Breaking News
More () »

Moving photo captures flag being placed at Tomb of Unknown Soldier during severe rainstorm

'As thunder shook the ground and rains washed down without abandon ... He knelt and placed the flags in honor of the Unknowns.'

WASHINGTON -- A beautiful set of photos shared by The Old Guard on Facebook is moving people across the country ahead of Memorial Day.

During the severe rainstorms in the Washington D.C. area on Thursday afternoon, a sentinel at the Tomb of the Unknown Soldier was captured on camera placing flags at the memorial.

"With only a few watching from cover, a Tomb Sentinel approached the Unknowns with U.S. flags in hand," the 3d U.S. Infantry Regiment (The Old Guard) wrote on Facebook. "As thunder shook the ground and rains washed down without abandon, the Tomb Sentinel pierced through the elements with breath-taking precision. He knelt and placed the flags in honor of the Unknowns."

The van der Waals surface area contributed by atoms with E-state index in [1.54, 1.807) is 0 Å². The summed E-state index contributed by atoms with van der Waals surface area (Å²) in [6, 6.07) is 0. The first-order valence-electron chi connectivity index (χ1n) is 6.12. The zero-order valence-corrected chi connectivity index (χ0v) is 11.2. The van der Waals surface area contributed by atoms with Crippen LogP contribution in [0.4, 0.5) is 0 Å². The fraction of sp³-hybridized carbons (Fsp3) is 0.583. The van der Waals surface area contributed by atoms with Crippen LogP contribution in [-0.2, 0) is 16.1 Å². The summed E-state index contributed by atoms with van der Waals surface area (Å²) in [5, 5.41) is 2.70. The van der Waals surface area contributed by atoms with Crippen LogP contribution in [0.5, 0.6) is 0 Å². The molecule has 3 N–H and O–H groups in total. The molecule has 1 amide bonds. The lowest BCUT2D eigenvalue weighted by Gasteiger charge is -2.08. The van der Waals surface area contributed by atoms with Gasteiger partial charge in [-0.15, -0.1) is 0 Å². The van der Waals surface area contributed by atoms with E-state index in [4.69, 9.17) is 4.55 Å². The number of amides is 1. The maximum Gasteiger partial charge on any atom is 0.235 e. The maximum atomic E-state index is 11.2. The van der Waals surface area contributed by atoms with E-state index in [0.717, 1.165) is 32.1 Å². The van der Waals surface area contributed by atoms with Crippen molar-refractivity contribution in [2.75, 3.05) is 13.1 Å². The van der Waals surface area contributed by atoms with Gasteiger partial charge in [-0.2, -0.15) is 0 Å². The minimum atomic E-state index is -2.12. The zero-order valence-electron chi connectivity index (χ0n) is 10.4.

RELATED: LIST: Events in DC to honor the fallen service members this Memorial Day Weekend

"Humans have their limits, but The Old Guard has yet to meet theirs," they posted to Facebook Friday night.

The Old Guard conducts memorial affairs to honor fallen comrades and ceremonies and special events to represent the U.S. Army.

The Tomb of the Unknown Soldier, located at the Arlington National Cemetery, was established in 1921, when an unidentified soldier was interred at the newly created memorial.

There are three figures sculpted into the panel: Valor, Victory and Peace.

It also bears the words "Here Rests in Honored Glory An American Soldier Known But To God."

A Tomb Sentinel from The Old Guard watches over it, pacing back and forth a 63-foot walkway, taking 21 steps each time. The sentinel then faces the memorial for 21 seconds, turns, and pauses an additional 21 seconds before retracing their steps.

According to their website, 21 is symbolic of the highest salute given to dignitaries in military and state ceremonies. 

The Thursday storms in the D.C. area brought down a significant number of trees, knocked out power to thousands, and destroyed several homes. 

The National Weather Service said the damage in Washington D.C. did not constitute a tornado, however there was one confirmed in Columbia, Md.

RELATED: EF-1 tornado touched down in Columbia, Md., National Weather Service confirms

Sign up for the Get Up DC newsletter: Your forecast. Your commute. Your news.

Before You Leave, Check This Out